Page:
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Dr. Elliott E. Johnson is Senior Professor of Bible Exposition at Dallas Theological Seminary.  He has given a career of study to biblical and philosophical hermeneutics and Bible Exposition.  He has been a member of his church since the mid-1960’s, and there he has given himself to more than 40 years of discipling men, and training teachers to understand the Scriptures and teach it to others.  Over two decades ago he authored Expository Hermeneutics: An Introduction (Zondervan), in order to explain the workings of the art and science of interpretation.  He graciously has agreed to an interview related to current discussion in hermeneutics.  (I will post the interview intermittently rather than in its entirety immediately.)

1. Dr. Johnson, thank you for taking time for this interview.  Explain where your love for hermeneutics and Bible exposition began.

I graduated from a program in engineering at Northwestern University with a sense of a call to ministry, but very little exposure to the Scripture.  In addition, I had grown up in a church denomination that was emotion driven, and in the years since its revivalistic beginnings, it had been in decline in spiritual fervor.  Was there any normative authority to maintain stability?  And this was combined with my own personal spiritual struggles.  Was there no one or nothing to help me?

At that point I began attending another church which impressed me with two characteristics:  living Biblical sermons and men and women who gave evidence in their lives of the presence of the Holy Spirit.  I began to grow as a Christian as I completed the program in engineering.  As I read the Bible on my own, more and more fresh ideas struck me in a small group Bible study.  Nonetheless, I had so many questions that weren’t yet answered.  As I arrived at graduation I came to two conclusions:

  • I was called to some form of ministry, and
  • I needed to learn the Bible

The next really big step came in the realization that I needed the combination of personal Bible study as well as study at the hands of others in classes or in commentaries.  The personal side of the study really exploded.  I suppose part of the influence came from the technical education.  Ideas like:

  • It is more important to know how to find an answer than to have all the answers
  • In order to grasp the meaning of a part of the design, that part must be seen as a component of the whole

These ideas and others directed my interest toward hermeneutics and exposition of biblical texts.  Hermeneutics considers the strategies for reaching valid conclusions about textual meanings.  While this study considers any text (general hermeneutics), more commonly the study is limited to biblical texts (sacred hermeneutics).  Yet it remains to ask, “And how does sacred hermeneutics differ from general hermeneutics?”

Exposition is the unfolding of the meanings of biblical texts, but the task is more completely accomplished when the component texts are recognized as parts of a whole text.  The metaphor of “unfolding” presents the image of a whole, a closed envelope that is opened portion by portion.  Then the whole is recognized as a combination of all the parts that have been unfolded.  At the outset, the whole was seen as a compact folded up whole.  Exposition is the unfolding.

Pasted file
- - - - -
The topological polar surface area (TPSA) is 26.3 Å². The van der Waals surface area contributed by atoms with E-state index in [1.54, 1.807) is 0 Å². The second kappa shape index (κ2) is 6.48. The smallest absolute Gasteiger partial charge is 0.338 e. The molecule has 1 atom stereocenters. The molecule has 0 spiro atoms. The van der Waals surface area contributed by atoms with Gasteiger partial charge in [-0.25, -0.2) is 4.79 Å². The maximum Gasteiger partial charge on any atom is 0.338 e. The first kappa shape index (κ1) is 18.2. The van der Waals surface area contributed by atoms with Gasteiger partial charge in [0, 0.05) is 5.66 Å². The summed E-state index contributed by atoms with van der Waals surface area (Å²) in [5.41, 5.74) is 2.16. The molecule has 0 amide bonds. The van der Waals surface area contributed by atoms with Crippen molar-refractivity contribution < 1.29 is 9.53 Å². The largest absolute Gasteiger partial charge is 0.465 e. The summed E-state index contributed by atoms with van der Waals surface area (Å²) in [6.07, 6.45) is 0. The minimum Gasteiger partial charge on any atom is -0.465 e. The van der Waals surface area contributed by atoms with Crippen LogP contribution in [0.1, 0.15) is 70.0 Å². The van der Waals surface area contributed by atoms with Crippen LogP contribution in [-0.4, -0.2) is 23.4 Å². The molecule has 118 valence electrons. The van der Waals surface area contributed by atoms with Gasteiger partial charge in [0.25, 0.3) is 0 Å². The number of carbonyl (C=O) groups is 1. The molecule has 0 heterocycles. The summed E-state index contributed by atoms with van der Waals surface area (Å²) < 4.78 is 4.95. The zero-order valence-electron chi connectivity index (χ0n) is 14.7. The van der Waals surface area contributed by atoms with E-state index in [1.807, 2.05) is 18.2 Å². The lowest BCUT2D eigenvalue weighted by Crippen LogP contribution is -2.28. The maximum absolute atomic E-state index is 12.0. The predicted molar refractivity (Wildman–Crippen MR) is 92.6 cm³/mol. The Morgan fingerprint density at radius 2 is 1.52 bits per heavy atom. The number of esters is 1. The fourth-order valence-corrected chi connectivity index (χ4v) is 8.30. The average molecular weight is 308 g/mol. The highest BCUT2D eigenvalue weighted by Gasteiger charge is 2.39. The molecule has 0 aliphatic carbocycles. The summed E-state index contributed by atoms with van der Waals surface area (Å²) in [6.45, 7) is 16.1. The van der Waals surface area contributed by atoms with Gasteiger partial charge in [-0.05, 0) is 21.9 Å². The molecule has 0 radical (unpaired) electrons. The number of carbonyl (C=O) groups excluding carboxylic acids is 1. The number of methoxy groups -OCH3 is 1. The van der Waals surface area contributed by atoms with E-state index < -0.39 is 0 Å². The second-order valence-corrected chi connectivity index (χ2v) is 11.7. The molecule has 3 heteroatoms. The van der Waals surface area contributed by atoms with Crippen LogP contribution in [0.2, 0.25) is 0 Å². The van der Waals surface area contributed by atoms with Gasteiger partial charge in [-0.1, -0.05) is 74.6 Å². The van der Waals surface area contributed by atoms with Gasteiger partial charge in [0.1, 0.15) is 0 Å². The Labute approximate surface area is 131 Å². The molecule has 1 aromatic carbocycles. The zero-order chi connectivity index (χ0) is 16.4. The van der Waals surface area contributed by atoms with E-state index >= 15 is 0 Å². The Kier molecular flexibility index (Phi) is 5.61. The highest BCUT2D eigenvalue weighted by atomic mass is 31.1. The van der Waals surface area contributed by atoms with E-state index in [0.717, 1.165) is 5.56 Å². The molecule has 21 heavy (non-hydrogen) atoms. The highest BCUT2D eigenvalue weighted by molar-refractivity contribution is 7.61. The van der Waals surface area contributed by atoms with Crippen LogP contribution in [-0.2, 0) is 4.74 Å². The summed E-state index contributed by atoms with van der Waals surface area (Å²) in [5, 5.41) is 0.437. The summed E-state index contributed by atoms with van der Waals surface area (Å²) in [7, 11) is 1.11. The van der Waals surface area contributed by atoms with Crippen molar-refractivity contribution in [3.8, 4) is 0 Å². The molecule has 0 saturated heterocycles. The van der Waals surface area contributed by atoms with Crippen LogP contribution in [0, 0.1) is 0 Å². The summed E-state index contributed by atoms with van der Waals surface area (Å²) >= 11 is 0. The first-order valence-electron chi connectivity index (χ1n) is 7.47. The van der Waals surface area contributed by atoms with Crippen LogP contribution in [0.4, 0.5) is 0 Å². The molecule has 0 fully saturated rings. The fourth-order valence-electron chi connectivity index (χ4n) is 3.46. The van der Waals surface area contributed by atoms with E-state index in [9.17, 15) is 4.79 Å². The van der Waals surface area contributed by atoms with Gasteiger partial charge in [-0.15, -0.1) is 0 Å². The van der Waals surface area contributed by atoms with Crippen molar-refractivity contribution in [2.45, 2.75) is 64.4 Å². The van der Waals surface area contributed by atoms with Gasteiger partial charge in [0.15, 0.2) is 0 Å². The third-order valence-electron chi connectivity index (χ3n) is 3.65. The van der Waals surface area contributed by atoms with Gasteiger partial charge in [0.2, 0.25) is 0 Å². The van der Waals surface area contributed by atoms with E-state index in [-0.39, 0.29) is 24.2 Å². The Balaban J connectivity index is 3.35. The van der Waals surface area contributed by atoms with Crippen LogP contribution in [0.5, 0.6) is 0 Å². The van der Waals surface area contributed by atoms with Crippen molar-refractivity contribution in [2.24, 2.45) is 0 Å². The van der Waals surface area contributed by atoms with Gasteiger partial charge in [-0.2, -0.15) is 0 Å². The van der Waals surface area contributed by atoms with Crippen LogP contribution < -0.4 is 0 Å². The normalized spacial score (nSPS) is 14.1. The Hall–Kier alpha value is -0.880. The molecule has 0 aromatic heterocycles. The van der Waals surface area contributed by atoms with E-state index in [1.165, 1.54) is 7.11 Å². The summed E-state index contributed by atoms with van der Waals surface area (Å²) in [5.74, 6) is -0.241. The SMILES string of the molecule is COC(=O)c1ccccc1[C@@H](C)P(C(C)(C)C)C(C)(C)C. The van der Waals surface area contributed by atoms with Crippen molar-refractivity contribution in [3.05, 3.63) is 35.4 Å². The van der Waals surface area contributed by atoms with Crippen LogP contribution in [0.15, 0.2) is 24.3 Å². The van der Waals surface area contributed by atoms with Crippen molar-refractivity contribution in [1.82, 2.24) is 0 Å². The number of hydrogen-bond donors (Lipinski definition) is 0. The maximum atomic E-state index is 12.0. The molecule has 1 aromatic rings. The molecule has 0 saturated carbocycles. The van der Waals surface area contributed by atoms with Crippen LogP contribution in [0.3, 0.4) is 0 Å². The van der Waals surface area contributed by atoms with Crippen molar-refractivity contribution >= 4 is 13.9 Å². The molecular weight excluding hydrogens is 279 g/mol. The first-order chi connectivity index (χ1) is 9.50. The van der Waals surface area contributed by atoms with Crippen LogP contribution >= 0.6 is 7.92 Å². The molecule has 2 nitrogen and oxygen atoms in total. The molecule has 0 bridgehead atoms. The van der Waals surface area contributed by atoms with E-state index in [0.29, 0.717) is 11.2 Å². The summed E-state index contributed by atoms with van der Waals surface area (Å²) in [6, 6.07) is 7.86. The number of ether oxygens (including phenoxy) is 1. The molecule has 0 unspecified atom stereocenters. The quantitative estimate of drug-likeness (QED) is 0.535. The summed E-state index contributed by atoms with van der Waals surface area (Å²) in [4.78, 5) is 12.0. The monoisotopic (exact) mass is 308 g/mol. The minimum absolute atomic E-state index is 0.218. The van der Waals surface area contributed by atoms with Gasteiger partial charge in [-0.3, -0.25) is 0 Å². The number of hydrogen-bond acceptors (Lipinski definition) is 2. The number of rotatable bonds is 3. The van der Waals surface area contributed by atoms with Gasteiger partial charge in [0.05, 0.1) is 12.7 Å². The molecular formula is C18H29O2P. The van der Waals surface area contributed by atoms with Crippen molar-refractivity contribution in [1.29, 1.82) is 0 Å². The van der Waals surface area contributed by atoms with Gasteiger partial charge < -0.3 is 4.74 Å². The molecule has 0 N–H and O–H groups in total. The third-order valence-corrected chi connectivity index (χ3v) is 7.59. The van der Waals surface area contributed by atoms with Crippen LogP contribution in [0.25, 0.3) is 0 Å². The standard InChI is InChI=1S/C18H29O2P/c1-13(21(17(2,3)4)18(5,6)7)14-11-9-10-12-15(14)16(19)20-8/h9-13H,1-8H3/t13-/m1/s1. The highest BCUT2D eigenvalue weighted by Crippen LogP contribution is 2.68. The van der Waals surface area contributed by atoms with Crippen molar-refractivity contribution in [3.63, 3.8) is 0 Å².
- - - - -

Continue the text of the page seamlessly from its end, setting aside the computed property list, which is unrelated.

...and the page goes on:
These considerations grasped my imagination in the years that followed.  It has been an adventure that guided the development of my personal growth in Christ, as well as development of a ministry of Bible teaching.  If this is your calling, let’s talk about aspects of the journey along the road to becoming a bible expositor.

2. What do you mean by “meaning” and “exegesis” in the task of hermeneutics?

Two important terms need to be defined:  “meaning” and “exegesis.”

Meaning is the stuff hermeneutics is working with.  It is an abstract term and thus hard to get your mind around.  So here goes:  Meaning is what a person is conscious of or is in search of.  The Webster’s Third New International Dictionary defines the verb, to mean, and the noun, meaning.

The verb, mean, is to have in mind, as a purpose, intention;

Or, mean is to intend to convey, show, or indicate.

In both definitions, we use language.  Commonly language is used to think or to communicate.  Thus, hermeneutics limits the considerations to verbal meaning.

The noun, meaning, is related to the three basic components in verbal communication:  Author, Text, Interpretation.

The author defines verbal meaning; it is the thing one intends to convey by language.

The text determines and shares what is meant; it is the thing that is conveyed or signified by language—the purport.

The interpretation decodes the language to recognize what is meant; it is the sense in which something is understood.

So verbal meaning is what the author intended to communicate as he composed the text.

Exegesis is like exposition, but with a narrower focus.  Both terms refer to tasks of interpretation of a verbal text, and both terms refer to tasks of unfolding meanings which the author intended to communicate as he expressed it in the text.  The focus needs to be both in the particulars in the text and on the larger segments of literary composition as well as the text as a whole.  Exposition focuses on these larger segments while exegesis unfolds the component meanings of individual texts.  Such careful readings of texts are essential in biblical interpretation where individual statements of revelation are often critical to the message communicated.